We use Gherkin Syntax for User Stories
Your classic user story looks something like this:
"As a <user>, I want <x> because <y>".
The issue with this approach is that a one-liner isn't as descriptive as we need. Therefore Razroo decided on Gherkin syntax which we like the most. Gherkin syntax looks like this:
- Scenario — a label for the behavior you’re going to describe
- Given — the beginning state of the scenario
- When — a specific action that the user takes
- Then — a testable outcome, usually caused by the action in When
- And — this continues any of the other three operators
Scenario: I want to share my work status with other users Given we are all a part of the same organization And admin has signed us all up for the Razroo application When the user clicks on the "Message Team" button And clicks on the email input Then a dropdown of all users within org should appear
Super descriptive, and people know exactly what needs to be done.
In addition to using Gherkin syntax for user stories, Razroo also writes acceptance criteria to further solidify the task at hand. Here is how Razroo defines acceptance criteria.
Acceptance Criteria: Conditions that a software product must satisfy to be accepted by a customer.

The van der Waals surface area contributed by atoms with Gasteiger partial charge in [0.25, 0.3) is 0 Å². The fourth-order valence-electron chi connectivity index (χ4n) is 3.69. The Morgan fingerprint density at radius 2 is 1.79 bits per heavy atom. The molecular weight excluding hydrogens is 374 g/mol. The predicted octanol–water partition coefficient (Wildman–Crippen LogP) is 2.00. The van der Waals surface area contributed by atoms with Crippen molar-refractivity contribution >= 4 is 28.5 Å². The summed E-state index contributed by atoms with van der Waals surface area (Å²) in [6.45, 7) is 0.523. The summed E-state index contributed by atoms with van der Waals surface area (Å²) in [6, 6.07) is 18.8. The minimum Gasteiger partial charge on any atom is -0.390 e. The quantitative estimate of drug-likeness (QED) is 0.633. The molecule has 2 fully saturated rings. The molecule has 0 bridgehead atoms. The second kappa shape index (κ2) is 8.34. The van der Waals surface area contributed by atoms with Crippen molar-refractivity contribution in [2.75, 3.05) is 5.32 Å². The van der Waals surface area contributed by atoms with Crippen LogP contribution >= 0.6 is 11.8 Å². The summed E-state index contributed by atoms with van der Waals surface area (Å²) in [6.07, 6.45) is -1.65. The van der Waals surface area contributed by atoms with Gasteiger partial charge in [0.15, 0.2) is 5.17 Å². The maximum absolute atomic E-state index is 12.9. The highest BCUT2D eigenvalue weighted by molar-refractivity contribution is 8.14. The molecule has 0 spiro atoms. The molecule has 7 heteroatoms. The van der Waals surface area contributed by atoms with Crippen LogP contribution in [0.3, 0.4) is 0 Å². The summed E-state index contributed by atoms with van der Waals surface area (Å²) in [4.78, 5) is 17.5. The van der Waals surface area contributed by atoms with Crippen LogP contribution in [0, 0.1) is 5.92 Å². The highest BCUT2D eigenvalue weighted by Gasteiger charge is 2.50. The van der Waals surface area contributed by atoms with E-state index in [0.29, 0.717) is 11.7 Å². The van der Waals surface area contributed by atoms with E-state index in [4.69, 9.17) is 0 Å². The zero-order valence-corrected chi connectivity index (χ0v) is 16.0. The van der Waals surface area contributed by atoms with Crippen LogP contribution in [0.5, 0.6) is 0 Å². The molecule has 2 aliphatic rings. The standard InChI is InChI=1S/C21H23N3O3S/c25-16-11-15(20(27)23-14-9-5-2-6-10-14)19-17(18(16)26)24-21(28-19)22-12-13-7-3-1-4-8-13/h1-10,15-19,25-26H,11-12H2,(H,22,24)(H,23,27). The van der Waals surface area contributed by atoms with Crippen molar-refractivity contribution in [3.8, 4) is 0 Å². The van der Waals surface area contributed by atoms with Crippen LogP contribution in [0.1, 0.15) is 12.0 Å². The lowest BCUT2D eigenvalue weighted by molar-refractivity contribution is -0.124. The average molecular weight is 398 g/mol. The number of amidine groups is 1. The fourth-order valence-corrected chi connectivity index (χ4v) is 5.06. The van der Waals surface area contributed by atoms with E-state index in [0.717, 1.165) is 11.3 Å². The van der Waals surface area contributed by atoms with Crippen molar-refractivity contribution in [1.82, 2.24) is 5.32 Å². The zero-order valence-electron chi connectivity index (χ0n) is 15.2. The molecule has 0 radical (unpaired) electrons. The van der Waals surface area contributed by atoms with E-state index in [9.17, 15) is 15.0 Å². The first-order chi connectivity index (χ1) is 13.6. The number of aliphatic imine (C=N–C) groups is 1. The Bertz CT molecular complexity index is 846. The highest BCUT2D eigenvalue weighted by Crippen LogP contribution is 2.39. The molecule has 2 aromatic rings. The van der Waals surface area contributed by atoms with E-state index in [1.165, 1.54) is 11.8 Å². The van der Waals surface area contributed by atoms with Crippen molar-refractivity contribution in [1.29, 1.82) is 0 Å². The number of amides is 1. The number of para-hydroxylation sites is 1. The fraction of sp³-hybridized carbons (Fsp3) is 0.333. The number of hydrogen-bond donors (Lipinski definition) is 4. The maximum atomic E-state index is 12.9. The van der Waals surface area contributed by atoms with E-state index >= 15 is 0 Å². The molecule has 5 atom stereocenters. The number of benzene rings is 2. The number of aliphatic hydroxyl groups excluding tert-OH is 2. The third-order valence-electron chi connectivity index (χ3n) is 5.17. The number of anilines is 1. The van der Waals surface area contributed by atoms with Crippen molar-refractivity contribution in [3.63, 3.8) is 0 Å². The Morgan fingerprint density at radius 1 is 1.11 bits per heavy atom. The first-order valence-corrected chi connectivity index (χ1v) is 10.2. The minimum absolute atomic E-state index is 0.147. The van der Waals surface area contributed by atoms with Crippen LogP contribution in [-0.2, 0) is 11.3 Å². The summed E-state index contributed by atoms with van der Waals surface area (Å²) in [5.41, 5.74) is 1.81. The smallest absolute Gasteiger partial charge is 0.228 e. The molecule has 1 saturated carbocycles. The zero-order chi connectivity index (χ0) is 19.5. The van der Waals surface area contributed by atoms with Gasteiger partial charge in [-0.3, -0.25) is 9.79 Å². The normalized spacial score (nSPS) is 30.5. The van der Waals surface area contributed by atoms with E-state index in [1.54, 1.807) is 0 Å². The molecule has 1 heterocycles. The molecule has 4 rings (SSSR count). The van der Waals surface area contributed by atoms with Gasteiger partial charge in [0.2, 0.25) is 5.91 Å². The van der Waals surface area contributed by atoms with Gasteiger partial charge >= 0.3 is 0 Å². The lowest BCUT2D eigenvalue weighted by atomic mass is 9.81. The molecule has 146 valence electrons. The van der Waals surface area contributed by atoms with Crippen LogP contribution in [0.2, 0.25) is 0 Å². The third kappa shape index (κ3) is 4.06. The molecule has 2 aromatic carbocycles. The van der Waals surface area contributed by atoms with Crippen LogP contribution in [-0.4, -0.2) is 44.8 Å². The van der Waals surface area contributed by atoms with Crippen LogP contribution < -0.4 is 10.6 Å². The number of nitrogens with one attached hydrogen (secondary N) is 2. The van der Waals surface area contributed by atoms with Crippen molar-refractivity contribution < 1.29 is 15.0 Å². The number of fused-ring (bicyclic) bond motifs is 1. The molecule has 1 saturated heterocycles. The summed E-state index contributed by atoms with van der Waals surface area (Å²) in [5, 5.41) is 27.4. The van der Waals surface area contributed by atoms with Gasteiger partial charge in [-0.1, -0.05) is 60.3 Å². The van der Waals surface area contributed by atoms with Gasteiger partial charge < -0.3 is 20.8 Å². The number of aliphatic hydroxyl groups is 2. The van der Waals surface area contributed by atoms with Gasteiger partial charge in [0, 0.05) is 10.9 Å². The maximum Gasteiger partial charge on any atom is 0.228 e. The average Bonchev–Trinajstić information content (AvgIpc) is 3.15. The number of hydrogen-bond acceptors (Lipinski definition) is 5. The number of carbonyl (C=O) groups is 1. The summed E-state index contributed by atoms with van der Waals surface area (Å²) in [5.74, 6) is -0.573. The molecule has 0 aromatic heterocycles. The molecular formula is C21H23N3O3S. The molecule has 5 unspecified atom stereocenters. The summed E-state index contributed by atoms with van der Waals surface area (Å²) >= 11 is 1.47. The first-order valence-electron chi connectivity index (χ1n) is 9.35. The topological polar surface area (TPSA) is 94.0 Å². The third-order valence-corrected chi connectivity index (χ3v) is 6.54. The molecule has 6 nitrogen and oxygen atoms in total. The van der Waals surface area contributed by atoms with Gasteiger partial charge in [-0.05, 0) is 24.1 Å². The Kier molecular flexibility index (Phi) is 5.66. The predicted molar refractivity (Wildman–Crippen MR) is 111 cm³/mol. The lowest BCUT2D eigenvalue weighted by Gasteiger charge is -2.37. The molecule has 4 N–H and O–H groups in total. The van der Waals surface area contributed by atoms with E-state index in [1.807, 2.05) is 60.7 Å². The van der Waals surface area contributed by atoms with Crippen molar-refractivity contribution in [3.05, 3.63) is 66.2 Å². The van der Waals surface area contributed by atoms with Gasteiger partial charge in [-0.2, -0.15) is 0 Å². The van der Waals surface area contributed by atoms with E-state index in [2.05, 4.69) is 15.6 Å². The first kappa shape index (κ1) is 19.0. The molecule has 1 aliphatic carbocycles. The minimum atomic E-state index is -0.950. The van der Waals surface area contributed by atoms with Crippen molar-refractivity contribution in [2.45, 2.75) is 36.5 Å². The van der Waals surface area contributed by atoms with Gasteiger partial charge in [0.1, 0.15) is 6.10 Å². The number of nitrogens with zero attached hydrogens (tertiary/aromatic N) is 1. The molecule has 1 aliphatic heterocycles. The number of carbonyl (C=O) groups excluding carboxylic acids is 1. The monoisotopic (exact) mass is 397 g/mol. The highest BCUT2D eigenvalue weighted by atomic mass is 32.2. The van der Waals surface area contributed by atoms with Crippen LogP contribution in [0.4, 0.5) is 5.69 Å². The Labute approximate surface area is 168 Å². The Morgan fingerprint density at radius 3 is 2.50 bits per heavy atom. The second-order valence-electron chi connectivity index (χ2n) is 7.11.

Syntax for Acceptance Criteria
Acceptance criteria is jotted down as a stream of consciousness e.g.
- Team members receive email when work status is shared.
- Email includes team member's message
- Email includes a link to team member current status page
That's it. Make sure that it's not too granular so that you give flexibility for design, engineers, QA etc. to be creative.
Within the realm of engineering this one is usually empty. Nonetheless jotting it down here, as it is important if there is a link to be attached to ticket.
Design Link - We use Miro + Zeplin
Whether it be backend, or frontend software, it is important to attach a screenshot, so there is a way to visual the task at hand.
Jira allows for 3rd part plugins and we use that for both Miro + Zeplin. In rare scenarios, no Miro, or Zeplin will be available. In that scenario, include a screenshot.
Three Guiding Principles
E.g. "Email includes message" <bad> vs "Email includes team member's message" <good>
Make sure the ticket remains as a checklist. The ticket should as efficient as possible and not contain any personal messages. As soon as it deviates from a checklist type syntax, opens the can of worms for the ticket to really be anything.
As Small As Possible
Features are meant to be self-contained, and it's own stand-alone feature. If one of the tickets can be broken into smaller features, then the ticket is too large.